Second-largest U.S. Indian tribe expels slave descendants
OKLAHOMA CITY (Reuters) - The nation's second-largest Indian tribe formally booted from membership thousands of descendants of black slaves who were brought to Oklahoma more than 170 years ago by Native American owners.
The Cherokee nation voted after the Civil War to admit the slave descendants to the tribe.
But on Monday, the Cherokee nation Supreme Court ruled that a 2007 tribal decision to kick the so-called "Freedmen" out of the tribe was proper.
The controversy stems from a footnote in the brutal history of U.S. treatment of Native Americans. When many Indians were forced to move to what later became Oklahoma from the eastern U.S. in 1838, some who had owned plantations in the South brought along their slaves.
Some 4,000 Indians died during the forced march, which became known as the "Trail of Tears."
"And our ancestors carried the baggage," said Marilyn Vann, the Freedman leader who is a plaintiff in the legal battle.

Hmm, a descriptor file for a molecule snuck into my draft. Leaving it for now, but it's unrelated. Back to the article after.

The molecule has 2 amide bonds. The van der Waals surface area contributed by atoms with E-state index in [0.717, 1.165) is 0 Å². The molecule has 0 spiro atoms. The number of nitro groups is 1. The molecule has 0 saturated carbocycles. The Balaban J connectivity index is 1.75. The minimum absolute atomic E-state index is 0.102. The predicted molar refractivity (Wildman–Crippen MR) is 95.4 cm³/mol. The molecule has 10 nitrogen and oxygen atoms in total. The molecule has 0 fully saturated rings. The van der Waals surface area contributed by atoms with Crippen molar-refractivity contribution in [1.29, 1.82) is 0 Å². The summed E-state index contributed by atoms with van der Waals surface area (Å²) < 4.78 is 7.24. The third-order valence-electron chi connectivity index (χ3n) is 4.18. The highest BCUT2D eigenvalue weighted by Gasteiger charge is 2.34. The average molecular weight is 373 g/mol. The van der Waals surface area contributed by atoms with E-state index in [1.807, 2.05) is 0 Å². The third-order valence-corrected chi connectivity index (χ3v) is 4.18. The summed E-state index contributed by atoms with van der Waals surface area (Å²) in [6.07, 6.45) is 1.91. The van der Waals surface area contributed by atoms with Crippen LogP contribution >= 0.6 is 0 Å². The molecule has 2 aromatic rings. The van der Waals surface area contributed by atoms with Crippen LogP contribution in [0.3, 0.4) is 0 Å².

Officially, there are about 2,800 Freedmen, but another 3,500 have tribal membership applications pending, and there could be as many as 25,000 eligible to enter the tribe, according to Vann.
The tribal court decision was announced one day before absentee ballots were to be mailed in the election of the Cherokee Principal Chief.
"This is racism and apartheid in the 21st Century," said Vann, an engineer who lives in Oklahoma City.
Spokesmen for the tribe did not respond when asked to comment.
The move to exclude the Freedmen has rankled some African American members of Congress, which has jurisdiction over all Native American tribes in the country.
A lawsuit challenging the Freedman's removal from the tribe has been pending in federal court in Washington, for about six years.
As a sovereign nation, Cherokee Nation officials maintain that the tribe has the right to amend its constitutional membership requirements.
Removal from the membership rolls means the Freedmen will no longer be eligible for free health care and other benefits such as education concessions.
(Editing by Cynthia Johnston and Greg McCune)
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